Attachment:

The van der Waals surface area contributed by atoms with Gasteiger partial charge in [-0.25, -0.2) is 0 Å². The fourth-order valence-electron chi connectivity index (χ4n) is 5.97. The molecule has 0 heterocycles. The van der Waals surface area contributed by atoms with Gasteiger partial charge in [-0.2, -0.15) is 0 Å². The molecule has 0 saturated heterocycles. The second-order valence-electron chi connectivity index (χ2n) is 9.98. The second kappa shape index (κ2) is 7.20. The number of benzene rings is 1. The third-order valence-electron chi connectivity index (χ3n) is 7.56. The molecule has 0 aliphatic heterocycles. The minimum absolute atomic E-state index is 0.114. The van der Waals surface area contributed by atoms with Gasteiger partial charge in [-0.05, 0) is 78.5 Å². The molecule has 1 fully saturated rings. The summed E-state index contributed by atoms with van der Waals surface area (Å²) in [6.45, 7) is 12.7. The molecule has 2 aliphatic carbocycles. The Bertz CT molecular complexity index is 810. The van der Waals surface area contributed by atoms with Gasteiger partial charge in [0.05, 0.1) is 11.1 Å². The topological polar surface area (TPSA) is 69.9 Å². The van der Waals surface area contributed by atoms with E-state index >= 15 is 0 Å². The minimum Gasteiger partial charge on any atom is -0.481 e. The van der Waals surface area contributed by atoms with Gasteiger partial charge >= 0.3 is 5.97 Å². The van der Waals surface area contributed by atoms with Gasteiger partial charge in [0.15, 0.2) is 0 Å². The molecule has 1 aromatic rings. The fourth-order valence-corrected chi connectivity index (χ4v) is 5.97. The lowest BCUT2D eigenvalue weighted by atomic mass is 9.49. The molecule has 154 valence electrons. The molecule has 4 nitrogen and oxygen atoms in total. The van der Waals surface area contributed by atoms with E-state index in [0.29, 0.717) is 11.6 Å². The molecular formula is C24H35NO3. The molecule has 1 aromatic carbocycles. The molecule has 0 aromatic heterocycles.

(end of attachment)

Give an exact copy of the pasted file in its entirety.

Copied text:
The van der Waals surface area contributed by atoms with Gasteiger partial charge in [-0.25, -0.2) is 0 Å². The fourth-order valence-electron chi connectivity index (χ4n) is 5.97. The molecule has 0 heterocycles. The van der Waals surface area contributed by atoms with Gasteiger partial charge in [-0.2, -0.15) is 0 Å². The molecule has 0 saturated heterocycles. The second-order valence-electron chi connectivity index (χ2n) is 9.98. The second kappa shape index (κ2) is 7.20. The number of benzene rings is 1. The third-order valence-electron chi connectivity index (χ3n) is 7.56. The molecule has 0 aliphatic heterocycles. The minimum absolute atomic E-state index is 0.114. The van der Waals surface area contributed by atoms with Gasteiger partial charge in [-0.05, 0) is 78.5 Å². The molecule has 1 fully saturated rings. The summed E-state index contributed by atoms with van der Waals surface area (Å²) in [6.45, 7) is 12.7. The molecule has 2 aliphatic carbocycles. The Bertz CT molecular complexity index is 810. The van der Waals surface area contributed by atoms with Gasteiger partial charge in [0.05, 0.1) is 11.1 Å². The topological polar surface area (TPSA) is 69.9 Å². The van der Waals surface area contributed by atoms with E-state index >= 15 is 0 Å². The minimum Gasteiger partial charge on any atom is -0.481 e. The van der Waals surface area contributed by atoms with Gasteiger partial charge >= 0.3 is 5.97 Å². The van der Waals surface area contributed by atoms with Gasteiger partial charge in [0.15, 0.2) is 0 Å². The molecule has 1 aromatic rings. The fourth-order valence-corrected chi connectivity index (χ4v) is 5.97. The lowest BCUT2D eigenvalue weighted by atomic mass is 9.49. The molecule has 154 valence electrons. The molecule has 4 nitrogen and oxygen atoms in total. The van der Waals surface area contributed by atoms with E-state index in [0.29, 0.717) is 11.6 Å². The molecular formula is C24H35NO3. The molecule has 1 aromatic carbocycles. The molecule has 0 aromatic heterocycles.